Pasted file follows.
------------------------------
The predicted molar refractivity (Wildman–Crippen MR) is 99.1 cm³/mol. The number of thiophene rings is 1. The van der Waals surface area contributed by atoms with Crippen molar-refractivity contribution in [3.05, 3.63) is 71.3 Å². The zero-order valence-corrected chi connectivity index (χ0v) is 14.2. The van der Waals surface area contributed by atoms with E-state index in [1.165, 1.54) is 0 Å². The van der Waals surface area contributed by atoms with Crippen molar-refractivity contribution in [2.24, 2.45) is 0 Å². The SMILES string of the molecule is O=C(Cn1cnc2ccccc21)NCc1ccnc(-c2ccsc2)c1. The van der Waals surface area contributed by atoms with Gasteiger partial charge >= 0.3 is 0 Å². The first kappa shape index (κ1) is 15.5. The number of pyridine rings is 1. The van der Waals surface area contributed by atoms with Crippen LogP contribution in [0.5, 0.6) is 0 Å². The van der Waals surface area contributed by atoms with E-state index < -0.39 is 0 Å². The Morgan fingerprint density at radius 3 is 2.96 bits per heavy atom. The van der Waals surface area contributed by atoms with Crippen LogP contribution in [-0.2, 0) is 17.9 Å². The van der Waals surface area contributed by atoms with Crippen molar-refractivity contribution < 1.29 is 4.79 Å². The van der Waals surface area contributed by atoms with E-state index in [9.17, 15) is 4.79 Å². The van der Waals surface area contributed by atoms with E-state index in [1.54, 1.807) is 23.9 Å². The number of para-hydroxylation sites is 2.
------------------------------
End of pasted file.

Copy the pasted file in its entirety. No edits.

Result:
The predicted molar refractivity (Wildman–Crippen MR) is 99.1 cm³/mol. The number of thiophene rings is 1. The van der Waals surface area contributed by atoms with Crippen molar-refractivity contribution in [3.05, 3.63) is 71.3 Å². The zero-order valence-corrected chi connectivity index (χ0v) is 14.2. The van der Waals surface area contributed by atoms with E-state index in [1.165, 1.54) is 0 Å². The van der Waals surface area contributed by atoms with Crippen molar-refractivity contribution in [2.24, 2.45) is 0 Å². The SMILES string of the molecule is O=C(Cn1cnc2ccccc21)NCc1ccnc(-c2ccsc2)c1. The van der Waals surface area contributed by atoms with Gasteiger partial charge >= 0.3 is 0 Å². The first kappa shape index (κ1) is 15.5. The number of pyridine rings is 1. The van der Waals surface area contributed by atoms with Crippen LogP contribution in [0.5, 0.6) is 0 Å². The van der Waals surface area contributed by atoms with E-state index < -0.39 is 0 Å². The Morgan fingerprint density at radius 3 is 2.96 bits per heavy atom. The van der Waals surface area contributed by atoms with Crippen LogP contribution in [-0.2, 0) is 17.9 Å². The van der Waals surface area contributed by atoms with Crippen molar-refractivity contribution < 1.29 is 4.79 Å². The van der Waals surface area contributed by atoms with E-state index in [9.17, 15) is 4.79 Å². The van der Waals surface area contributed by atoms with E-state index in [1.54, 1.807) is 23.9 Å². The number of para-hydroxylation sites is 2.